I fell behind this week—thank our surprising April snow. So this is being posted on Wednesday and I’ll catch up.
David Byrne’s The Catherine Wheelis one of those works that pulled me all the way into pop music. If I had heard of Byrne or the Talking Heads before, it was picking up Remain in Light or hearing “Once in a Lifetime” on the radio. Then my friend Catherine gave me a mix tape that had “Combat” on it. I had to find more.
I turned up a copy of the CD after some searching (this was the early 1990s) and was hooked. I put “Ade” on a mix tape myself. And then I kind of forgot about it.
I went back last week and started listening to the album with new ears. It’s still amazing after all these years. A lot of insane Adrian Belew guitar, yes, but also some really crazy Bernie Worrell keyboard, and those drums…
And then there’s the performance context. The Catherine Wheel was composed as a ballet score for Twyla Tharp, and the video above has the whole blessed thing. I don’t know enough about modern dance to know if this is any good, but it pushes a lot of the same buttons for me that Home of the Brave does, and that’s a good thing. So enjoy.
It’s April 4, the day on which we remember the passing of Martin Luther King, Jr. So of course it’s snowing.
This has been a weird winter—very little precipitation, freezing days and 70° days. And now that spring is (calendrically) here, the weather is determined to make up for it. It snowed four inches before noon yesterday, then the sun came out and melted most of it. Now it’s snowing again, hard, and will for most of the day.
I’m having a hard time getting in the mood for spring. Even the thought of going to Charlottesville in a little over three weeks to celebrate the Glee Club’s 145th doesn’t cheer me up. Well, much. I need this snow to be done.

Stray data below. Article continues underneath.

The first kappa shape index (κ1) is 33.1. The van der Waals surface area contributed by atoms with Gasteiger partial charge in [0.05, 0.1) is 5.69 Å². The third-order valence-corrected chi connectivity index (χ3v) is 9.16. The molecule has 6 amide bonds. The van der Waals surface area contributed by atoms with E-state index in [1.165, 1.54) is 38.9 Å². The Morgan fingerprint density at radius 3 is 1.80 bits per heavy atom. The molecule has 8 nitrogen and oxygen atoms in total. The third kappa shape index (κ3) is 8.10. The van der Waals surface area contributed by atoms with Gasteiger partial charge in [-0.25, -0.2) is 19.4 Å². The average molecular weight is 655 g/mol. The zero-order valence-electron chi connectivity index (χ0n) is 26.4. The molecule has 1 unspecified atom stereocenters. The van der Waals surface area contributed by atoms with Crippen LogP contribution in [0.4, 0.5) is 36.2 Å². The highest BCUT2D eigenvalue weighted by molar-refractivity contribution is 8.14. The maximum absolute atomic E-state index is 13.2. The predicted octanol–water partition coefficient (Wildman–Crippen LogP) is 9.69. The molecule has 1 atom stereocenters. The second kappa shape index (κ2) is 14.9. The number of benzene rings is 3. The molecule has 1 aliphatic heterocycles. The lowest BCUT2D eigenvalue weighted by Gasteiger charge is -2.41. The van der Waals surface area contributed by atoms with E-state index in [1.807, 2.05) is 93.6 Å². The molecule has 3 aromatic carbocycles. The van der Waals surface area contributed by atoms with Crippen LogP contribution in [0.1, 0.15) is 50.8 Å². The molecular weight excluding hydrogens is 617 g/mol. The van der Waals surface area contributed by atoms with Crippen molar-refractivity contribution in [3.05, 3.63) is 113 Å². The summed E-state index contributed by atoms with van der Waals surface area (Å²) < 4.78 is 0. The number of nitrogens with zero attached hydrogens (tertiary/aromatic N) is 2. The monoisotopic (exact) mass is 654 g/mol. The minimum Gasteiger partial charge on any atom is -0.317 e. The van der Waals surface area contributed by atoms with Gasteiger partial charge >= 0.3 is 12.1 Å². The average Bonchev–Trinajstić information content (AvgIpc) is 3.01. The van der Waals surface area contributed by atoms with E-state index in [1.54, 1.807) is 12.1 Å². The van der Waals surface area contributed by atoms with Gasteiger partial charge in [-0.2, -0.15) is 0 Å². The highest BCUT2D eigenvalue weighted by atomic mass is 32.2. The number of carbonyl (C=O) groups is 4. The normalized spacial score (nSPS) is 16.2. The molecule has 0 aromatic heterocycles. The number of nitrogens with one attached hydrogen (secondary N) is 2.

Looks like, in my illness last week, I missed the Friday Random 5 and didn’t even remember it. Today I’m stuck at the car dealers again while they fix my air conditioning, so it’s time to write that catch-up post.
Handel Concerto No. 4 in F: I. Allegro – Virgil Fox (Virgil Fox Encores)
Born Again – Mark Sandman (Sandbox)
Listening Guide: Have You Seen the Bright Lily Grow – Sting (Songs from the Labyrinth)
Ghost Train – Straight No Chaser (Best of BOCA: The First 20 Years)
Lithium (Acoustic Version) – Nirvana (Lithium (Acoustic Version) – Single)
Handel Concerto No. 4 in F: Is there anything better than starting the morning off with organ music? No, I don’t think so either.
Born Again – Really just a one-liner, but what a one liner. “I hope I don’t get born again, ’cause one time was enough.”
Listening Guide – Have You Seen the Bright Lily Grow – while I appreciate the thought of providing audible liner notes, I really don’t like them cluttering up my iTunes library. I’m glad more albums don’t do this.
Ghost Train – I like this album for some of the tracks that provide an innovative approach to a cappella. This one is much more straightforward but very effective.
Lithium (Acoustic Version) – The lead single off the With the Lights Out box set, this is solo Kurt Cobain. Great track.